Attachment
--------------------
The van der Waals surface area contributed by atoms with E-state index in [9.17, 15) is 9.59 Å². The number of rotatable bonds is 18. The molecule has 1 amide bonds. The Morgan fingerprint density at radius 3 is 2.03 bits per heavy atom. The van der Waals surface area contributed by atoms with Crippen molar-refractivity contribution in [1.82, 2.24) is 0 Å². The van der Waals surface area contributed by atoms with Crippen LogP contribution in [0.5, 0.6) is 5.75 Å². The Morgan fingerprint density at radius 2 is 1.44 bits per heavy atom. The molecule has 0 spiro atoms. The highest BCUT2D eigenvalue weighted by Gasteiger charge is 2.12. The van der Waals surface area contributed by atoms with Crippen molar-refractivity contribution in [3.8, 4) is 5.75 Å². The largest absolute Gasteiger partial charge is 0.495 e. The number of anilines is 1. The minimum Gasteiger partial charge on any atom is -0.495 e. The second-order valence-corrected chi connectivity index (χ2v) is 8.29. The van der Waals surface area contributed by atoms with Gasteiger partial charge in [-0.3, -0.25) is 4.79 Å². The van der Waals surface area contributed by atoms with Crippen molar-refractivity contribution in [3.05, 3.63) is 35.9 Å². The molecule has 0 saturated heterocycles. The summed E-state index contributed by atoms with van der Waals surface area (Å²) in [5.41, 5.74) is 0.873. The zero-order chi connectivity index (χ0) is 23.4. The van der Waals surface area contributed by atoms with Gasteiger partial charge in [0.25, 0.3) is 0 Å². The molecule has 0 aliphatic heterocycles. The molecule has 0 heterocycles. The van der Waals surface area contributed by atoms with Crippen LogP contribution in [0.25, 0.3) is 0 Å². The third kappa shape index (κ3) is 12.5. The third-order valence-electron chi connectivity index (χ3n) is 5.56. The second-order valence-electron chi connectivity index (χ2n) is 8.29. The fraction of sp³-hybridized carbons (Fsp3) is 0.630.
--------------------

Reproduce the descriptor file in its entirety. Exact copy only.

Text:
The van der Waals surface area contributed by atoms with E-state index in [9.17, 15) is 9.59 Å². The number of rotatable bonds is 18. The molecule has 1 amide bonds. The Morgan fingerprint density at radius 3 is 2.03 bits per heavy atom. The van der Waals surface area contributed by atoms with Crippen molar-refractivity contribution in [1.82, 2.24) is 0 Å². The van der Waals surface area contributed by atoms with Crippen LogP contribution in [0.5, 0.6) is 5.75 Å². The Morgan fingerprint density at radius 2 is 1.44 bits per heavy atom. The molecule has 0 spiro atoms. The highest BCUT2D eigenvalue weighted by Gasteiger charge is 2.12. The van der Waals surface area contributed by atoms with Crippen molar-refractivity contribution in [3.8, 4) is 5.75 Å². The largest absolute Gasteiger partial charge is 0.495 e. The number of anilines is 1. The minimum Gasteiger partial charge on any atom is -0.495 e. The second-order valence-corrected chi connectivity index (χ2v) is 8.29. The van der Waals surface area contributed by atoms with Gasteiger partial charge in [-0.3, -0.25) is 4.79 Å². The van der Waals surface area contributed by atoms with Crippen molar-refractivity contribution in [3.05, 3.63) is 35.9 Å². The molecule has 0 saturated heterocycles. The summed E-state index contributed by atoms with van der Waals surface area (Å²) in [5.41, 5.74) is 0.873. The zero-order chi connectivity index (χ0) is 23.4. The van der Waals surface area contributed by atoms with Gasteiger partial charge in [0.25, 0.3) is 0 Å². The molecule has 0 aliphatic heterocycles. The molecule has 0 heterocycles. The van der Waals surface area contributed by atoms with Crippen LogP contribution in [0.25, 0.3) is 0 Å². The third kappa shape index (κ3) is 12.5. The third-order valence-electron chi connectivity index (χ3n) is 5.56. The second-order valence-electron chi connectivity index (χ2n) is 8.29. The fraction of sp³-hybridized carbons (Fsp3) is 0.630.